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Australia did use the long ball a few times in the first round, against Japan and Croatia when they were in dire need of a goal and time was running out. This was the cue for the beanpole striker Kennedy to come off the bench and a number of high balls to be pumped in his direction.

However, they didn't use this tactic at all in the game against Italy which was probably their best performance of the tournament.

I think the Venables era (which essentially amounted to five home games) was too brief to be held up as an example of anything, and let's not forget that England were bollocks in two of those five games and fairly average in another.

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Joe Public
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quote:
Eriksson can't be blamed for England's perennial uselessness at trying to adapt to different formations to suit different matches.

His club sides have been based around possession so he can't be blamed for the inability of England to hold possession for any more than a handful of passes before the movement dries up and the only option is to hump it forward lest you get caught in possession.

In all the time he was in charge he should have made a significant difference, though. And he didn't. Rory Bunk was spot on in measuring Eriksson's failings against what Hiddink achieved in a few months.

I'm not for crucifying an individual for the shambles that was England's World Cup campaign but the man in pole position to make an impact on the football culture of our national team made absolutely none at all.

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Croute au fromage et oeuf au plat
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Why would the players change though, they are superstars in their clubs, they are constantly told they are the best, the envy of the world, playing in the best league in the world. It's hard for them to fathom that what they are doing is not the right thing, whatever the coach in charge says.
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Joe Public
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Hiddink would have made a stronger case to them, I feel.
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ursus arctos
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Not to mention the fact that they may actually have realised that it worked.
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Croute au fromage et oeuf au plat
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I'm not absolving SGE btw, he has been a weak manager, enthralled with his star players but for me the biggest problem is the mindset of the players.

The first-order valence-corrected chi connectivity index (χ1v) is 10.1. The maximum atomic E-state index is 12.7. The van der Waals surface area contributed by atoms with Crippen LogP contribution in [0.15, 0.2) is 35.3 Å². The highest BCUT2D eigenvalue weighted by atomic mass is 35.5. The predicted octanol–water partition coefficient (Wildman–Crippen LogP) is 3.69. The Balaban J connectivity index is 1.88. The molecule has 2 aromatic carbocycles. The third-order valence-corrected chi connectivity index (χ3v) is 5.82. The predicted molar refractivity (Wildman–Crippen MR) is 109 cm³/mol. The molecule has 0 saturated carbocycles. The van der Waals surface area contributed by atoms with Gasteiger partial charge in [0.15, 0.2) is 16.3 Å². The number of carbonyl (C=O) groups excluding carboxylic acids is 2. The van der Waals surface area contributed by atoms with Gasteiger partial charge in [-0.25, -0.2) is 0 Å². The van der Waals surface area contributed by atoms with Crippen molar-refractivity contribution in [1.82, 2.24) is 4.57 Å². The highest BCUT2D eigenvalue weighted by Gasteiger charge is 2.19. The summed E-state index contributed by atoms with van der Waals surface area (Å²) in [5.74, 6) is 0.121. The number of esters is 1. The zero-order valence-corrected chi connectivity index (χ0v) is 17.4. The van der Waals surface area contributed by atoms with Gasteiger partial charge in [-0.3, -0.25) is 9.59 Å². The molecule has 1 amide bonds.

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ursus arctos
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The theory, Moitie, is that mindset is largely (though not exclusively) of SGE's creation.

If the FA had canned Sven and brought in Hiddink (for example), and if Hiddink had dropped Becks (or stopped playing all of them in midfield, or made another unmistakable statement that things had changed), I think it is more than possible that the players would have responded.

Look at what Lippi was able to do with a group of players who are subject to arguably similar "bigging up" at home.

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The Batebe of Toro Foundation
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quote:
Why would the players change though, they are superstars in their clubs, they are constantly told they are the best, the envy of the world, playing in the best league in the world. It's hard for them to fathom that what they are doing is not the right thing, whatever the coach in charge says.
Well, look at the sea-change in Gerrard's attitude and performance after a coach had the nerve to douse his heaed in cold water and tell him what he should be doing. This despite the fact that Roy-of-the-Rovers stuff has been happening in the pitch to Gerrard which ought to make his ego blast off into space.
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Hieronymus Bosch
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I Am The Man might be playing well under Benitez, but he is still as much of a raving egomaniac as he ever was.
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dalliance
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quote:
Look at what Lippi was able to do with a group of players who are subject to arguably similar "bigging up" at home.
--------------------------------------------------------------------------------

The difference being that Lippi had players with a fallback position when they weren't playing well of not allowing the opposition much of the ball for them to play well instead.

Possession football was the enemy of the English as ever.

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and I am the life
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Yeah, the hypo-egotistical Hamlet really hasn't changed has he. I mean it's only a year since he was telling rafa who to buy.

That doesn't mean that he can't be told what to do on the pitch within reason. He does think that he is rivaldo, but he can be directed.